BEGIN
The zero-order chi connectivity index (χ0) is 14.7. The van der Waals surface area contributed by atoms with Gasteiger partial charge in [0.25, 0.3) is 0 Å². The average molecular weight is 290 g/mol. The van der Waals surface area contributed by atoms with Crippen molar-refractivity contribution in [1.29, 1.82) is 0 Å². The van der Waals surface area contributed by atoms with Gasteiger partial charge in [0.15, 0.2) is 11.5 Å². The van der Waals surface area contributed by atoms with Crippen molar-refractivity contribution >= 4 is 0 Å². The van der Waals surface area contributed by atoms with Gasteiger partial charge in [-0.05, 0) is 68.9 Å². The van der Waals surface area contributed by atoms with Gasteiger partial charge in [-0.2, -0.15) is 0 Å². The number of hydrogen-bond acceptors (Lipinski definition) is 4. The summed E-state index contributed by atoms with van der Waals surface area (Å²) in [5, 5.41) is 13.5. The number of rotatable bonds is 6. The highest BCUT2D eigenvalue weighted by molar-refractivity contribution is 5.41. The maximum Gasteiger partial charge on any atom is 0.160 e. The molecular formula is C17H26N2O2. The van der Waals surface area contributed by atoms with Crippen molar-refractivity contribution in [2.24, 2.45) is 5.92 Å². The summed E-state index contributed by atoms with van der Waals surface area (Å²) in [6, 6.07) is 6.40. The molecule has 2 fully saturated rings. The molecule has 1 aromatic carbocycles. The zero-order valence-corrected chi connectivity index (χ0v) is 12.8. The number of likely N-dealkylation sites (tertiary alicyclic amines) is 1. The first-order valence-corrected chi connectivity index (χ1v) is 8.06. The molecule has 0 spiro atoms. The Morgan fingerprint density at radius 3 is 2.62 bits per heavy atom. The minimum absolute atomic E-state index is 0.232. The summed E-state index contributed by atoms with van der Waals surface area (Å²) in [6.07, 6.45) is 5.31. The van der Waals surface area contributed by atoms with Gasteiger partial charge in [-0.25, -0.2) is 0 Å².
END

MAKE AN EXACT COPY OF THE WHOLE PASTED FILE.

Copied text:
The zero-order chi connectivity index (χ0) is 14.7. The van der Waals surface area contributed by atoms with Gasteiger partial charge in [0.25, 0.3) is 0 Å². The average molecular weight is 290 g/mol. The van der Waals surface area contributed by atoms with Crippen molar-refractivity contribution in [1.29, 1.82) is 0 Å². The van der Waals surface area contributed by atoms with Gasteiger partial charge in [0.15, 0.2) is 11.5 Å². The van der Waals surface area contributed by atoms with Crippen molar-refractivity contribution >= 4 is 0 Å². The van der Waals surface area contributed by atoms with Gasteiger partial charge in [-0.05, 0) is 68.9 Å². The van der Waals surface area contributed by atoms with Gasteiger partial charge in [-0.2, -0.15) is 0 Å². The number of hydrogen-bond acceptors (Lipinski definition) is 4. The summed E-state index contributed by atoms with van der Waals surface area (Å²) in [5, 5.41) is 13.5. The number of rotatable bonds is 6. The highest BCUT2D eigenvalue weighted by molar-refractivity contribution is 5.41. The maximum Gasteiger partial charge on any atom is 0.160 e. The molecular formula is C17H26N2O2. The van der Waals surface area contributed by atoms with Crippen molar-refractivity contribution in [2.24, 2.45) is 5.92 Å². The summed E-state index contributed by atoms with van der Waals surface area (Å²) in [6, 6.07) is 6.40. The molecule has 2 fully saturated rings. The molecule has 1 aromatic carbocycles. The zero-order valence-corrected chi connectivity index (χ0v) is 12.8. The number of likely N-dealkylation sites (tertiary alicyclic amines) is 1. The first-order valence-corrected chi connectivity index (χ1v) is 8.06. The molecule has 0 spiro atoms. The Morgan fingerprint density at radius 3 is 2.62 bits per heavy atom. The minimum absolute atomic E-state index is 0.232. The summed E-state index contributed by atoms with van der Waals surface area (Å²) in [6.07, 6.45) is 5.31. The van der Waals surface area contributed by atoms with Gasteiger partial charge in [-0.25, -0.2) is 0 Å².